CHELSEA HOTEL REVIEW
Chelsea Hotel - The Songs of Leonard Cohen, is a thoroughly entertaining evening of fun-cum-flimsy narrative structure held together by the powerful poetic lyrics of a Canadian legend. For decades now Cohen’s words have melodically traversed the boundaries between the personal and the political, the sexual and the serene with a characteristic mocking, semi-self-deprecating tone that can appear, at once, both comical and sublime. The current production possesses a wealth of musical talent within an ensemble that has been tightly directed, musically arranged, and choreographed in a manner reminiscent of The Tiger Lilies - and particular ways of imagining the collaborations of Bertolt Brecht and Kurt Weill.
For the most part palatable and entertaining, the evening dips lightly into scathing gender critique in the heteronormative vein, with moments when this queer critic longs for one – just one!!! – queer kiss among the ensemble. Just one!!! There is the odd chest grabbing, titillating embrace between the Cohen figure and his ghostly male muse/cum literary shadow, but it never moves beyond the homosocial continuum and into my own oft desired blatantly erotic clutch. Perhaps a female Cohen with a butch/femme counterpart would be a fantastical twist for future productions.
By setting the piece in a stylized hotel room with mammoth clutters of crumpled pages – one resembling a soft apocalyptic Christmas tree that opens wide – the stage is set, at the outset, for a movement through the times when the poet inhabited a room at the Chelsea, surrounded by other aspiring icons, and began to create his impressive oeuvre. The paper clutter is a clever idea that moves into poodle like proportions when the pages cluster around the legs of a writing table. And despite the seemingly unintentional imagery, I am a pushover for all things poodley.
The entire ensemble is impeccable, with the three women taking powerful positions that might have been shaken up a bit by placing them in less secondary poses from time to time. And yet their presence is always strong and slightly resistant to a dominant male, magically menacing quality that controls the poetic output at the heart of the cabaret drama – as it unfolds, tra la – la - la. La la…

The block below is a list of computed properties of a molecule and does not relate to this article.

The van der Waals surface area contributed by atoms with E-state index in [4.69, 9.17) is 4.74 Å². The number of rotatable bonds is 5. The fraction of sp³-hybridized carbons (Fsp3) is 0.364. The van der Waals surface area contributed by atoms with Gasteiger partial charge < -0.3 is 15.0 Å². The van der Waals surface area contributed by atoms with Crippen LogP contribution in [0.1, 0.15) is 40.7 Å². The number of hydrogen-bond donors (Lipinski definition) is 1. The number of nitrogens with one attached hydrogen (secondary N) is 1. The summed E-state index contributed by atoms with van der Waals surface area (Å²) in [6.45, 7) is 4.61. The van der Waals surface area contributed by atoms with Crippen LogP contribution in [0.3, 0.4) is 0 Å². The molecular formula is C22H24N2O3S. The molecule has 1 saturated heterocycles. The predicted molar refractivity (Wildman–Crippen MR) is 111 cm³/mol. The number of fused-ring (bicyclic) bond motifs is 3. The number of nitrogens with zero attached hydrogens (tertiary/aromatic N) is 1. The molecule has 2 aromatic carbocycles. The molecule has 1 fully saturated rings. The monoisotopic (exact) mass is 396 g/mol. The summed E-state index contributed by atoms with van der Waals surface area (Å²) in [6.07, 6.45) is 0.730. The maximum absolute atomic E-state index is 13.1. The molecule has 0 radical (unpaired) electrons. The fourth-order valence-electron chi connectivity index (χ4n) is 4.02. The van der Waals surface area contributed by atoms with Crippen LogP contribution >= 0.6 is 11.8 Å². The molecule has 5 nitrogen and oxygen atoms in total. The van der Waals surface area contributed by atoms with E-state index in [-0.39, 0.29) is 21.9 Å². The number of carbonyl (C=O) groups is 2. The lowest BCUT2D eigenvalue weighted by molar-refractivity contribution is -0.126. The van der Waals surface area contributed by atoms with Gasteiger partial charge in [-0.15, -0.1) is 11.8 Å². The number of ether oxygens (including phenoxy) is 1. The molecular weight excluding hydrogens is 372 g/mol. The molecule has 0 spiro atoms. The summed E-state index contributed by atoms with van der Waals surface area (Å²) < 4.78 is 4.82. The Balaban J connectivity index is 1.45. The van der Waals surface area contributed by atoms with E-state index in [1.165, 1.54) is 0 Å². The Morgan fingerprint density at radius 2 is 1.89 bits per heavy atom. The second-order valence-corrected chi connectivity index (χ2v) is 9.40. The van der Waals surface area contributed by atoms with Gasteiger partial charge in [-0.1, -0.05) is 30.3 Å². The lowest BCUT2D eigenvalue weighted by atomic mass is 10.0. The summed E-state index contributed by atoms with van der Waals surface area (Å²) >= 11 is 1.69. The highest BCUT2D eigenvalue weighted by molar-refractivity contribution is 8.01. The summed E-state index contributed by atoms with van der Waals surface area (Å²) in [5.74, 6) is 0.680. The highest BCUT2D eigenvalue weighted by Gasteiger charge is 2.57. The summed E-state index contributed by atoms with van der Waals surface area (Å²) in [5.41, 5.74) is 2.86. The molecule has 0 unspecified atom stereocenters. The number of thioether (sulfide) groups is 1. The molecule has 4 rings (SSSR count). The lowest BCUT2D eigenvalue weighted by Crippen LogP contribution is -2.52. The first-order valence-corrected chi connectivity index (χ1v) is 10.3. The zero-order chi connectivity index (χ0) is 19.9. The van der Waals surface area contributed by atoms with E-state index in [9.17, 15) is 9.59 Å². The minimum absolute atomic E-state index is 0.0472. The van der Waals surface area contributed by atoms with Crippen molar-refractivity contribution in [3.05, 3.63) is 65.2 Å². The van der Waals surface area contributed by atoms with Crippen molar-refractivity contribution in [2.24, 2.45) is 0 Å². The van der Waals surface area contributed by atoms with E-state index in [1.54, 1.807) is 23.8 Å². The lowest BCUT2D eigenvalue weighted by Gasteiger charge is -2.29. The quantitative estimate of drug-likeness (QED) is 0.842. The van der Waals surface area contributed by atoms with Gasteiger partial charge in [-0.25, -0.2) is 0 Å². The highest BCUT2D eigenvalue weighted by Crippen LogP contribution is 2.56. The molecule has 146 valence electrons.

There is an exquisite moment where staging and lyrics merge into a beautifully imagined light mockery of marriage and procreation, something along the lines of ‘do you really need this labour’ where the very idea of following the normative path through children and conjugal bliss (melded with the oft ensuing dis-bliss) is questioned in a haunting, harrowingly amusing manner. This only adds to the delightfully mixed pleasures of the evening – an evening that reminds us of the simple power and powerful simplicity of particular forms of figurative language (repetition, rhyme, alliterative delight, etc. etc. etc.) mastered and re-mastered by an international Canadian’esque celebrity whose work continues to be interpreted in a variety of profoundly entertaining, at times mind boggling ways.
And then there’s Hallelujah. . . The way in which it enters the mise-en-scene, and is reprised in a consciously contrasting manner, is an incredibly pleasing bit of lyrical and not so lyrical (yet necessarily and fabulously dissonant) proportions. It crashes and soars, crashes again, then flies back into harmonic heaven. Not to be missed in an era of Hallelujah adaptations ranging from popularized operatic tenors, to a children’s chorus, to light-hearted bans on new interpretations due to the sheer number of people inclined to interpret – again and again and again - this anthem-like tune and the creator behind them.
CHELSEA HOTEL The Songs of Leonard Cohen runs at Theatre Passe Muraille until February 21st.